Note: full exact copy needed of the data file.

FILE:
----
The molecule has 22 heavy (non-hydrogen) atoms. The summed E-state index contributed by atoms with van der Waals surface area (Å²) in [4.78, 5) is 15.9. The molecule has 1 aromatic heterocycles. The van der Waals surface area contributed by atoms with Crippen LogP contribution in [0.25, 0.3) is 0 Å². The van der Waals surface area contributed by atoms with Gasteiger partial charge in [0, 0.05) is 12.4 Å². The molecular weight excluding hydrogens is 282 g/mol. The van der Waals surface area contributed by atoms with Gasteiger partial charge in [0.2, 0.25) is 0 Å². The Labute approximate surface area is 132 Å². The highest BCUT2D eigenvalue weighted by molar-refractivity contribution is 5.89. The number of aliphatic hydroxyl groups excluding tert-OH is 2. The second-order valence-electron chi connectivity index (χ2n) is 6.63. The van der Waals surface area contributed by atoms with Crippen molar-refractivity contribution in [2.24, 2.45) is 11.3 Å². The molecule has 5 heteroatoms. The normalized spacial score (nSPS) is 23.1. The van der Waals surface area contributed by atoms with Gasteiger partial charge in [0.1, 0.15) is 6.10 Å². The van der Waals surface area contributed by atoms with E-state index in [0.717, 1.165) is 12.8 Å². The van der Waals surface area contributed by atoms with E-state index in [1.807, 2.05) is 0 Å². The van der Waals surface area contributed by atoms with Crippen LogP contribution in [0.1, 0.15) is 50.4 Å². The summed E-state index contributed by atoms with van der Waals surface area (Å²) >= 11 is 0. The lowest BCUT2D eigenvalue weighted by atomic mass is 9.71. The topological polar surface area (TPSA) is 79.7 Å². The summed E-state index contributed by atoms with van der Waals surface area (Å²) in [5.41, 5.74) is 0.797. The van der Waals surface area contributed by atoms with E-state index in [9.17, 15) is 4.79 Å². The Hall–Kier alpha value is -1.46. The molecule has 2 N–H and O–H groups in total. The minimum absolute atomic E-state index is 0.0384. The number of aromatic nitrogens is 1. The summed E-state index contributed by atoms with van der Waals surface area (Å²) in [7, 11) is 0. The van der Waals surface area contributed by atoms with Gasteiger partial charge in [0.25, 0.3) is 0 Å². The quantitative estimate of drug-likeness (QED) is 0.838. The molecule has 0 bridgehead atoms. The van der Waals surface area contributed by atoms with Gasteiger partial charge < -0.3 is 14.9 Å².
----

The molecule has 22 heavy (non-hydrogen) atoms. The summed E-state index contributed by atoms with van der Waals surface area (Å²) in [4.78, 5) is 15.9. The molecule has 1 aromatic heterocycles. The van der Waals surface area contributed by atoms with Crippen LogP contribution in [0.25, 0.3) is 0 Å². The van der Waals surface area contributed by atoms with Gasteiger partial charge in [0, 0.05) is 12.4 Å². The molecular weight excluding hydrogens is 282 g/mol. The van der Waals surface area contributed by atoms with Gasteiger partial charge in [0.2, 0.25) is 0 Å². The Labute approximate surface area is 132 Å². The highest BCUT2D eigenvalue weighted by molar-refractivity contribution is 5.89. The number of aliphatic hydroxyl groups excluding tert-OH is 2. The second-order valence-electron chi connectivity index (χ2n) is 6.63. The van der Waals surface area contributed by atoms with Crippen molar-refractivity contribution in [2.24, 2.45) is 11.3 Å². The molecule has 5 heteroatoms. The normalized spacial score (nSPS) is 23.1. The van der Waals surface area contributed by atoms with Gasteiger partial charge in [0.1, 0.15) is 6.10 Å². The van der Waals surface area contributed by atoms with E-state index in [0.717, 1.165) is 12.8 Å². The van der Waals surface area contributed by atoms with E-state index in [1.807, 2.05) is 0 Å². The van der Waals surface area contributed by atoms with Crippen LogP contribution in [0.1, 0.15) is 50.4 Å². The summed E-state index contributed by atoms with van der Waals surface area (Å²) >= 11 is 0. The lowest BCUT2D eigenvalue weighted by atomic mass is 9.71. The topological polar surface area (TPSA) is 79.7 Å². The summed E-state index contributed by atoms with van der Waals surface area (Å²) in [5.41, 5.74) is 0.797. The van der Waals surface area contributed by atoms with E-state index in [9.17, 15) is 4.79 Å². The Hall–Kier alpha value is -1.46. The molecule has 2 N–H and O–H groups in total. The minimum absolute atomic E-state index is 0.0384. The number of aromatic nitrogens is 1. The summed E-state index contributed by atoms with van der Waals surface area (Å²) in [7, 11) is 0. The van der Waals surface area contributed by atoms with Gasteiger partial charge in [0.25, 0.3) is 0 Å². The quantitative estimate of drug-likeness (QED) is 0.838. The molecule has 0 bridgehead atoms. The van der Waals surface area contributed by atoms with Gasteiger partial charge < -0.3 is 14.9 Å².